The next thing that arriving volunteers are asked to do is enter their information in the OS database at the REGISTRATION desk. The form is straightforward, capturing contact information, availability, and whether the volunteer possesses specialized skills — i.e. medical, legal, construction, or demolition experience; fluency in Spanish or Russian.
Immediately after they enter their data on the website, but before getting tasked with anything substantive, volunteers are asked to attend a brief ORIENTATION session. This primarily consists of an explanation, based on the core tenets of the Occupy movement, that expressions of sexism, racism, classism, or homophobia would not be tolerated, and that people unable to let go of such viewpoints would most likely be more comfortable elsewhere. What I found somewhat more striking was the immediate insistence that what is happening at 520 Clinton and the other OS sites is mutual aid, and precisely not charity, followed by a brief discussion of what the difference implies for the longevity of relief efforts and the relations of power inscribed in them.
At 520, the ORIENTATION process requires a space for five to twenty people to stand comfortably for ten minutes or so, within easily audible range of a coordinator speaking at no more than conversational volume. I have seen this take place in the choir of the church, on the sidewalk out front, and in a grassy area immediately inside the low fence, with varying results.
On completion of ORIENTATION, volunteers are immediately released for TASKING (with certain exceptions). There’s plenty of work to be done at the hub itself, but many volunteers have of course arrived with the expectation of getting their hands dirty “in the field,” i.e. at recovery sites. People wanting to do so are first asked to attend a more comprehensive FIELD ORIENTATION or DRIVER ORIENTATION.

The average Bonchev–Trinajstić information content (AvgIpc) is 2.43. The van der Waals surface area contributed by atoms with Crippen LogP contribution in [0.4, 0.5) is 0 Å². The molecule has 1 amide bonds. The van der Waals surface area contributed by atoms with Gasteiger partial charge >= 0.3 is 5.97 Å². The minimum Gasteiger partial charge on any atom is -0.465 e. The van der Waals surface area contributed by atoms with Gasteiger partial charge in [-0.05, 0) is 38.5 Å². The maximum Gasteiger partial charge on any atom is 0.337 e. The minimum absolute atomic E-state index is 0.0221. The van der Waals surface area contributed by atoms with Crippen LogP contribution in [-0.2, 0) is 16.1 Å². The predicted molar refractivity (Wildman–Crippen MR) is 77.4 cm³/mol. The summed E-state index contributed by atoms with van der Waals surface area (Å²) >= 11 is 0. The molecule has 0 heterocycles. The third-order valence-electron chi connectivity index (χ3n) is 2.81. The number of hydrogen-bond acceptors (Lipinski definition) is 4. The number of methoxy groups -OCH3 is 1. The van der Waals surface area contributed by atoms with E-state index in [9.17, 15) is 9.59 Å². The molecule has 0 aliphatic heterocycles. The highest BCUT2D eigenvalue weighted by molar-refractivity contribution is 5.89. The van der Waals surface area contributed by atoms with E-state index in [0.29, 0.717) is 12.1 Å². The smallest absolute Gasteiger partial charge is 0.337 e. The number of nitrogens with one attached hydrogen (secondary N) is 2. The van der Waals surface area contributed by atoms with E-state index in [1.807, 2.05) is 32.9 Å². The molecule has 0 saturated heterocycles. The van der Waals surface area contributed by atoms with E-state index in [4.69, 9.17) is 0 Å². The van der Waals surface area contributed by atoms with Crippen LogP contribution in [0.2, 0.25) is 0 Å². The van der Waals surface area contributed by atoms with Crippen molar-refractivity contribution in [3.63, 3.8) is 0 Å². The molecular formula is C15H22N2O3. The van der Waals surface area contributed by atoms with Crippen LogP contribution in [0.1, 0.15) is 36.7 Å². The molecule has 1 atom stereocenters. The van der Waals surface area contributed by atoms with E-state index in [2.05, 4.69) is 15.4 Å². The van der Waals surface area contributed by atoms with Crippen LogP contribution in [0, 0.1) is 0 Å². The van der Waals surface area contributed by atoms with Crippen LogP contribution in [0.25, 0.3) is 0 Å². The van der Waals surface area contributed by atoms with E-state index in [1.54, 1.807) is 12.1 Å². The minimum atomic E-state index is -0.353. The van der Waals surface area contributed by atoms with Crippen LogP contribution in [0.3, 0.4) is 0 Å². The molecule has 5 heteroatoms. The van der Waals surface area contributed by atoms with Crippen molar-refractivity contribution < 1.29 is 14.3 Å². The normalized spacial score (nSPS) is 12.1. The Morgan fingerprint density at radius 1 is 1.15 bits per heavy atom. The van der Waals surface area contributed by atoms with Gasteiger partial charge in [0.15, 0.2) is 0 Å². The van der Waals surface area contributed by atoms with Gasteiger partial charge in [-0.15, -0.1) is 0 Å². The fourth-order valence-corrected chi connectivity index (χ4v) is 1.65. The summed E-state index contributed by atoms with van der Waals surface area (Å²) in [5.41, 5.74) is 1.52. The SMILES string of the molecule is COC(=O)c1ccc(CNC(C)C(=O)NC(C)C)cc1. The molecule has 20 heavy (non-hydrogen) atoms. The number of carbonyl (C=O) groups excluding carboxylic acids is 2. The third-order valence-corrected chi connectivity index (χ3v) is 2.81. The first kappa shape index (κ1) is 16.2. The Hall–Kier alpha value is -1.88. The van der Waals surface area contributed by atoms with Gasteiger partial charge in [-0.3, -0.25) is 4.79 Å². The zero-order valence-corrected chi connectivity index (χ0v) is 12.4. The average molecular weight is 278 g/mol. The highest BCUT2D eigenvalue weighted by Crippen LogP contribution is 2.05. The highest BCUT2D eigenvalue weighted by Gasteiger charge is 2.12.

Intake, Sorting, Staging, and Dispatch
In its basic outlines, 520 can be thought of as a warehousing operation with the relative luxury of operating on a just-in-time basis, a spontaneously organized order fulfillment and shipping system, complete with the artifacts any such place necessarily runs on (e.g. picking-and-packing labels). None of this inventory sits for terribly long. It comes in, it gets sorted, it goes out. For Occupy Sandy, the heart of this system is the DISPATCH desk, which works from a master spreadsheet shared with the COMMS team, the KITCHEN, and the other hubs.
Donations of food, clothing, and other goods are carried (individually or by bucket brigade) inside the church, to an INTAKE and SORTING area. Things that will be useful to the KITCHEN are brought there immediately; the remainder are moved toward STAGING, where they will be formed into shipments requested by DISPATCH, in preparation for release to the recovery sites.
Most of what comes in does so in break-bulk form; it’s not at all unusual to get, say, a heavy-duty trash bag containing a foam pillow, eight different cans of food (for people and pets both), some packaged nine-volt batteries, and a box of adult diapers. If you are lucky enough that DISPATCH has a site that needs just those things, it doesn’t even enter the system. It goes straight out to a waiting car. In most cases, though, there’s some necessity of SORTING the incoming goods, making sure perishables get used in a timely manner, STAGING of outgoing shipments is simplified, and recovery sites get what they need.
The process involves a lot of moving parts and a number of different teams, but there’s nothing in it so complex that it can’t be described straightforwardly. Incoming requests for relief from the community (there’s another thick line for your process diagram) are parried initially by the COMMS team, who start up a new row in the spreadsheet for each. This includes cells detailing what kind of request this is, what specific goods or skills are being called for, where and when they are needed, and so forth. One or another hub’s DISPATCH team will claim the incoming task, color-coding it to indicate that it has done so, and passing it on to STAGING via that most robust and ubiquitous of technologies, the index card. Each index card bears the time, location, and contact information of the aid request on its front, and a packing slip on its back. The shipment is put together, a coordinator assembles the necessary volunteers, driver(s), and vehicle(s), and out the shipment goes.